The disagreement is not only between liberals and conservatives; it is also between those who insist on the full and immediate adoption of their position and those who are willing to wait and allow a slow process to unfold. In reflecting on the Anglican Communion in June 2006, Williams reminded his church that “institutionally speaking, the Communion is an association of local churches, not a single organization with a controlling bureaucracy and a universal system of law. So everything depends on what have generally been unspoken conventions of mutual respect.” He warned the American church that “no member church can make significant decisions unilaterally and still expect this to make no difference to how it is regarded in the fellowship.”

The disagreement is also between those who see questions about same-sex unions and actively gay bishops as matters of fundamental Christian polity and morality, and those who believe these questions are not fundamental-that different parts of the same church can answer them differently. At the moment, those liberals and conservatives who think these questions are nonnegotiable appear to be in control of the discussion. Since neither side seems willing to back down, this year is likely to bring the exclusion of the American church from full membership in the Anglican Communion. We are also likely to see more U.S. parishes remove themselves from the Episcopal Church.

I support the blessing of same-sex unions and the selection of gay bishops, but I also believe the American church should acknowledge more openly that it has stepped outside the boundaries established by the 1998 Lambeth Conference. I believe it should offer to withdraw from full membership in the Anglican Communion. The Episcopal Church has to acknowledge that its actions, though heartfelt and perhaps prophetic, represent a refusal to accommodate other perspectives in the Anglican Communion, and it needs to pay the price for this willingly. Such an acknowledgment would be consistent with the way others have taken principled stands that violate established law or custom. Civil-rights leaders were willing to be jailed and punished for violating existing law. They hoped their witness would affirm respect for their opponents and lead to broader social change. Similarly, many of us who refused to serve in the war in Vietnam were willing to perform alternative service-or go to jail or leave the country. We recognized that our refusal carried a cost.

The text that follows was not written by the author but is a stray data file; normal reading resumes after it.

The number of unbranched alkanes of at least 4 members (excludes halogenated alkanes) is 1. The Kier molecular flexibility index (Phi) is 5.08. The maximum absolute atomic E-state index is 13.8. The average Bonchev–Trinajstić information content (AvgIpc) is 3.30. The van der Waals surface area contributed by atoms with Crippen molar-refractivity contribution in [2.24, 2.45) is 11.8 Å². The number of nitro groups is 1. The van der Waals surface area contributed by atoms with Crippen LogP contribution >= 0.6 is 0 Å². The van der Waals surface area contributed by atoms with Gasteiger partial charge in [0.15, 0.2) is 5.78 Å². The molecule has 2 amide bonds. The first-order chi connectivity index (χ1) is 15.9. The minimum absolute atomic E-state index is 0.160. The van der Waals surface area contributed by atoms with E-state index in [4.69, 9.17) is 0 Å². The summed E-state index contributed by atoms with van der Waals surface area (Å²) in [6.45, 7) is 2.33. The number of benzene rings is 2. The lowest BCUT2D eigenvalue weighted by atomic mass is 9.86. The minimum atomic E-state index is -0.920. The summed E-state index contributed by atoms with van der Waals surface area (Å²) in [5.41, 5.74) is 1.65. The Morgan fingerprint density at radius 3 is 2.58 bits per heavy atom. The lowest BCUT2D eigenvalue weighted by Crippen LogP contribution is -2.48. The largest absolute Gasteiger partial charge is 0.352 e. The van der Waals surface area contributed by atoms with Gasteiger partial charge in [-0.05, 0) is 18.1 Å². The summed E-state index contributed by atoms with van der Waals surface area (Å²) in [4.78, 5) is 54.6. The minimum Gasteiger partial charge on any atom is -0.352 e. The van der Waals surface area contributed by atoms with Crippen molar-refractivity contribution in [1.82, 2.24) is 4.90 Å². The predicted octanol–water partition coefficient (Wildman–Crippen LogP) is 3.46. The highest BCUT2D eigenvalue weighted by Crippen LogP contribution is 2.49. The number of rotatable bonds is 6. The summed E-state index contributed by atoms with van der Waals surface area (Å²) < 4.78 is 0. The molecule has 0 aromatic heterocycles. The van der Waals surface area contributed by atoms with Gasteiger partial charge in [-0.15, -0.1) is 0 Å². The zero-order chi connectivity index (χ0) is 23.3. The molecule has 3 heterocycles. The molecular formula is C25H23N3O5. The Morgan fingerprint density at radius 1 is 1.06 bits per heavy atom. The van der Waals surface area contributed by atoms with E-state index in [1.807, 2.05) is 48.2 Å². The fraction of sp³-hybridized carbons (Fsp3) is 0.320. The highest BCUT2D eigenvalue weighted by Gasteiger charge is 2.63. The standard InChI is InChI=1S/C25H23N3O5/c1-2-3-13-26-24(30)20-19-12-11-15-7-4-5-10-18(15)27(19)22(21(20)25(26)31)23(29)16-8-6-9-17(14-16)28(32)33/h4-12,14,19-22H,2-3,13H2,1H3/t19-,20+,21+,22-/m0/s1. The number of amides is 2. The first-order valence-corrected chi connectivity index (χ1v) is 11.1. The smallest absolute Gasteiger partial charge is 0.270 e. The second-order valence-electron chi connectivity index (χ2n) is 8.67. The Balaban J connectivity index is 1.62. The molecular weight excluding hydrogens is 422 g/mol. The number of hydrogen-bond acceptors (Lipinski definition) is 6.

The voluntary acceptance of associate membership in the Communion may lead through later processes to an eventual reconciliation. Meanwhile, such a step would not imply that the Episcopal Church’s 2003 actions were wrong; it would instead represent a sober recognition that a bond has been broken. It is unfortunate that so many in the Anglican Communion believe these issues are essential to Christian identity and church integrity. But given this belief, and the unwillingness of people on either side to compromise, the American church, as a sign of respect and humility, should acknowledge that it no longer remains in full communion with those churches that disagree with its positions on homosexuality.

Barry Jay Seltser is a writer and researcher living in Boston.

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Published in the 2007-09-28 issue: View Contents